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Originally posted by Eyeontheball:
Dash - that is what I was refering to. I couldn't recall the exact language, although I thought that one of the feet needed to cross the front of the rubber. That would be for NFHS, what about MLB? NCAA?

MLB (OBR): Windup - no restriction on the free foot. Set - free foot must be in front of the rubber.

NCAA: Windup - Pitcher must face (shoulders squared to) the batter, with the free foot not in front of the pivot foot. Set - chest generally facing the foul line, with the free foot in front of the pivot foot.

In FED (and only FED), the pitcher cannot attempt a pickoff from the windup position.
The idea that this would enhance velocity is silly.

There is an optimum stride length for each pitcher. That length will vary from pitcher to pitcher depending on body type and delivery type. But if he's short of his optimum at present, then by definition some length should be added. What's wrong with this video is that it suggests EVERYONE should lengthen their stride, when in reality some will already be at their optimums and some will already be overstriding as it is.

To the extent what they're trying to say is that standard teaching is wrong in pushing for more compact deliveries, I do disagree. Think of your body like a spring. If you uncoil it all at the start, the power is gone before the release point. The idea is to uncoil in a whip action peaking at release. To me the problem in the video is that the pitcher is already fully extended long before his release point. There is no power in that.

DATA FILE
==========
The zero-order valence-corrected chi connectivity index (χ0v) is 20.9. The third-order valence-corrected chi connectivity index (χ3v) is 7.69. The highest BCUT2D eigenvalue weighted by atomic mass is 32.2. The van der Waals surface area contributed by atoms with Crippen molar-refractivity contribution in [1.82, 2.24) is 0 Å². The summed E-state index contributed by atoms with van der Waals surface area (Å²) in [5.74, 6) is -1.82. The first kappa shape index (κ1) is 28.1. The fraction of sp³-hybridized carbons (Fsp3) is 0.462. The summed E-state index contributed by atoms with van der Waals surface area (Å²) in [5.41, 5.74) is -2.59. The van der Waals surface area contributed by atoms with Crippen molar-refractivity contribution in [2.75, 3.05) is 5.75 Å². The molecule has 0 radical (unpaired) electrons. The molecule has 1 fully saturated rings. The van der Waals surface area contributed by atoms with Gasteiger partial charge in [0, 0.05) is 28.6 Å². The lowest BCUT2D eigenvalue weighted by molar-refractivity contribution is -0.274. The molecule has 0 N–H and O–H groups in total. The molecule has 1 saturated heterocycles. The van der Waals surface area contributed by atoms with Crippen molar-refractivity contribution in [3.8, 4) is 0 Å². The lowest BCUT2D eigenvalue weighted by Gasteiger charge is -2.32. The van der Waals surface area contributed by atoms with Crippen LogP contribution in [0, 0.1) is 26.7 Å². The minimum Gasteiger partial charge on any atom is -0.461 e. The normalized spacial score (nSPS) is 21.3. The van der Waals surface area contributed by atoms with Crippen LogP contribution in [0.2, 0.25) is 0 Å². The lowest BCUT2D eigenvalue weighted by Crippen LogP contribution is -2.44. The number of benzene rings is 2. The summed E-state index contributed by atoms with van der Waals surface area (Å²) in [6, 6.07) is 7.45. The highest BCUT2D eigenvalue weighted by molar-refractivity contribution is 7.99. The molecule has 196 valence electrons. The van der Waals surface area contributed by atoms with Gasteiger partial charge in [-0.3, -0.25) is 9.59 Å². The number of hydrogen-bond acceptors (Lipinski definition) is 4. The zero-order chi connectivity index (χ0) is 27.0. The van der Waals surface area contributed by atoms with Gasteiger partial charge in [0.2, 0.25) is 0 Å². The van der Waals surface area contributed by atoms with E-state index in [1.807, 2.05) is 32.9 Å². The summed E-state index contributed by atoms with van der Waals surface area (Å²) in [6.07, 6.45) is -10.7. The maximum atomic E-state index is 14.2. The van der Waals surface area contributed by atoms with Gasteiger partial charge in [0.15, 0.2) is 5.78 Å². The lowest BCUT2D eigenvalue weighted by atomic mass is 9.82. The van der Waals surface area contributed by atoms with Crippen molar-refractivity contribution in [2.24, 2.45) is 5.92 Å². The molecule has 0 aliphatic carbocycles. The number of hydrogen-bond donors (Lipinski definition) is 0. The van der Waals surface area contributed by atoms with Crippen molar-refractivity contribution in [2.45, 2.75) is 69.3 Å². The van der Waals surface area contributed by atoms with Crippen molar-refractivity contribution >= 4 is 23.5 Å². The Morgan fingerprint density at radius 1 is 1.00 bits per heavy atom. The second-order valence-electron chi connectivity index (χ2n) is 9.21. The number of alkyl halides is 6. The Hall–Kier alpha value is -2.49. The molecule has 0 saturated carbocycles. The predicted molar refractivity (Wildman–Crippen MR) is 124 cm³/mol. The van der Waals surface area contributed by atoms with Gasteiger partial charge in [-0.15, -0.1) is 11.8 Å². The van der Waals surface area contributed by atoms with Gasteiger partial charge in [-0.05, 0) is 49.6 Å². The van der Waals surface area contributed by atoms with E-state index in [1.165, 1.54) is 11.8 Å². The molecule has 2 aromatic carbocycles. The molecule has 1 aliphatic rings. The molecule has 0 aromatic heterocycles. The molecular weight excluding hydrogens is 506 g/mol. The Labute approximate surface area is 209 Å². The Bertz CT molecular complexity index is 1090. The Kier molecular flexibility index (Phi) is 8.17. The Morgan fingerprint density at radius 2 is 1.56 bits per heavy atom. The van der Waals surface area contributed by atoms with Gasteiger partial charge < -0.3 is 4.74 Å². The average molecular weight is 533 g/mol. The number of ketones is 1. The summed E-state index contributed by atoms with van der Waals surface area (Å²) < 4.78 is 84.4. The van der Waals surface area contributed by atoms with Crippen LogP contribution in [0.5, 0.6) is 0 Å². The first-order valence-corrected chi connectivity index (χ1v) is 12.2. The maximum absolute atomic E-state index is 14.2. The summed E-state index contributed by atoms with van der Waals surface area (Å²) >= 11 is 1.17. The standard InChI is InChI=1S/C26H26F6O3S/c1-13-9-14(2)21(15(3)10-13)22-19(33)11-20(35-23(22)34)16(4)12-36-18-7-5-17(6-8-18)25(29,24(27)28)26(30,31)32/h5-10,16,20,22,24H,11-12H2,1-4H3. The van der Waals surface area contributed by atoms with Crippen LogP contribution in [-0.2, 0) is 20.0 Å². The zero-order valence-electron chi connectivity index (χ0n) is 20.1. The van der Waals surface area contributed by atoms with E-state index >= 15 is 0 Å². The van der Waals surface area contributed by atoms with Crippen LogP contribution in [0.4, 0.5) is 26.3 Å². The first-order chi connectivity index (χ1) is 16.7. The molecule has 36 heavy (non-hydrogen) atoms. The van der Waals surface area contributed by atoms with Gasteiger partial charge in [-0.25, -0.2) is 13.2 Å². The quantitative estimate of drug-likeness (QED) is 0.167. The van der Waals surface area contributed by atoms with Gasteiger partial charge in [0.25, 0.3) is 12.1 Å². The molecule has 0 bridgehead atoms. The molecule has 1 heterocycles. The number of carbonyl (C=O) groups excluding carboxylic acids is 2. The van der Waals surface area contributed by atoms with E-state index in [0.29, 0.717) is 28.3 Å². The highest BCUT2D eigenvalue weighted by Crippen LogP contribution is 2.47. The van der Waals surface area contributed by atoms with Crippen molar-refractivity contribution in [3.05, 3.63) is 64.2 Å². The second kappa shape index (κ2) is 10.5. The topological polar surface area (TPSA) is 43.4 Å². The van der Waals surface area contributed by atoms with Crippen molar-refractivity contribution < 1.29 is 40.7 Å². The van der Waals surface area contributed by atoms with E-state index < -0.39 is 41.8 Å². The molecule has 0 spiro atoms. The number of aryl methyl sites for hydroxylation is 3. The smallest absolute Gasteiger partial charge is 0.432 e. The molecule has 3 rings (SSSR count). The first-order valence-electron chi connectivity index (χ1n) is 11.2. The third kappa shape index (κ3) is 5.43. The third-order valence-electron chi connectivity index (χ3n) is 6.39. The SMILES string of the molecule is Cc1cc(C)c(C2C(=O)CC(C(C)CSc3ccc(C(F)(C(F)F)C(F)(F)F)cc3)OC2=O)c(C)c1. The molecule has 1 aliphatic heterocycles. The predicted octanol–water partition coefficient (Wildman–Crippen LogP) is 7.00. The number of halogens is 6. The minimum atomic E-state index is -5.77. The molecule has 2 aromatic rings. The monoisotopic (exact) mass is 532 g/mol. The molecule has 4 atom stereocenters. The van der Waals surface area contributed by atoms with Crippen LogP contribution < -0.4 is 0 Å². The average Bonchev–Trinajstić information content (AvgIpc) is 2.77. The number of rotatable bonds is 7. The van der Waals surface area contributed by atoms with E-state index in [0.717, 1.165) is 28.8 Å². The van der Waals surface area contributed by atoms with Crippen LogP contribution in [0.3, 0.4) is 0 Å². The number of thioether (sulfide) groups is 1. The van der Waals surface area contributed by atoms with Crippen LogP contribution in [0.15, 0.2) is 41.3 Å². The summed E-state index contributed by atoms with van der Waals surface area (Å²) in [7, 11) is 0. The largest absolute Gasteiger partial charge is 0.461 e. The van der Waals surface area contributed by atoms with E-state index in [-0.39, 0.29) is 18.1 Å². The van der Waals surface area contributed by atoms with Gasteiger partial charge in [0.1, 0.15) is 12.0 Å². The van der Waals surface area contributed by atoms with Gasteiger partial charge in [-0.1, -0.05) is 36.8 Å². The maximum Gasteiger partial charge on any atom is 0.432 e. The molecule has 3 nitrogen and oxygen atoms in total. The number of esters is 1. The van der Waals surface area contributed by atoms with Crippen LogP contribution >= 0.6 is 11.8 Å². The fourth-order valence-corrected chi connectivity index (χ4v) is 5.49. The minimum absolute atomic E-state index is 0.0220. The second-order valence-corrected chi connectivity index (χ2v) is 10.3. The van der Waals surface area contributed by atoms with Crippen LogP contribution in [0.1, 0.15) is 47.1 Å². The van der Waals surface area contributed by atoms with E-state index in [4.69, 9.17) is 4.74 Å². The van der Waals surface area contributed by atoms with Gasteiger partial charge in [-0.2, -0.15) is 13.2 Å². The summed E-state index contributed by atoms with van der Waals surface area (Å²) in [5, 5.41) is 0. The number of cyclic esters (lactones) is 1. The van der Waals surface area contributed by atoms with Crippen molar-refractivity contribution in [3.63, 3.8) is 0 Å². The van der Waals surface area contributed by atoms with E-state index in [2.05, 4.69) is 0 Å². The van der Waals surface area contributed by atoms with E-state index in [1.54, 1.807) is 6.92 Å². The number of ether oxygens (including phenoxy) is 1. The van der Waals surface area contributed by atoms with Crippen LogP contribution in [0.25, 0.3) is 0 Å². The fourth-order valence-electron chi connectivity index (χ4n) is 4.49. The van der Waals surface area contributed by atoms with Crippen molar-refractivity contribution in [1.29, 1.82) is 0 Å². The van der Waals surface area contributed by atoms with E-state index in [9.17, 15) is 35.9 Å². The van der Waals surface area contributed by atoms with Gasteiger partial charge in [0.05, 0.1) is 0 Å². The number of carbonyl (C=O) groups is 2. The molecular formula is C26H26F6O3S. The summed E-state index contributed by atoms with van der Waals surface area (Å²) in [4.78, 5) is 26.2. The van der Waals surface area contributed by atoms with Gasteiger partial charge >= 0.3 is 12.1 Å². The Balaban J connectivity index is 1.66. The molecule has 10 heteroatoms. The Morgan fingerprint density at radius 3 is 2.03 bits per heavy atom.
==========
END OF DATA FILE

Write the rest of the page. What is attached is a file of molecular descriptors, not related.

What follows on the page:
You may as well start swinging a bat by fully extending your arms at the elbows first and keeping them that way from start to finish.
You are missing the point of the whole drill. If you listen to the coach, it started out as a drill to get the kinetic and elastic energy moving forward TOWARD the plate. They then decided to teach it as a mechanic. I do disagree with the the foot placement because of a balance issue when placing in front of the rubber, however I agree with the philosophy. It is somewhat reminiscent of Ron Wolforth's Combat Pitching and is almost like his "step into" drill. The idea is to be more athletic on the mound and getting your energy on a straight line toward the plate...more of a linear motion then rotational, if you will. This enables the release point to be more consistent because it is more in line with the mitt for a longer period of time. When a young pitcher becomes "rotational", or pull in the wrong plane with their front side, it pulls the front shoulder off and the throw becomes rotational and the release point becomes more of a guess than a natural release. You'll start to notice this with young pitchers when they start to tire and their pitches become high. It will also flatten out their pitch and make them much more susceptable to neck pains from watching homeruns. Of course, this is only an opinion.
Originally posted by jetman:
Of course, this is only an opinion.

Might be just an opinion, but thats a darn thorough one....

To the mechanic, It never ceases to amaze me the amount of techniques that are taught as "the next great thing"... or "revolutionary and new"...

Yet....when they get to college and above.....its always back to the standard mechanics...

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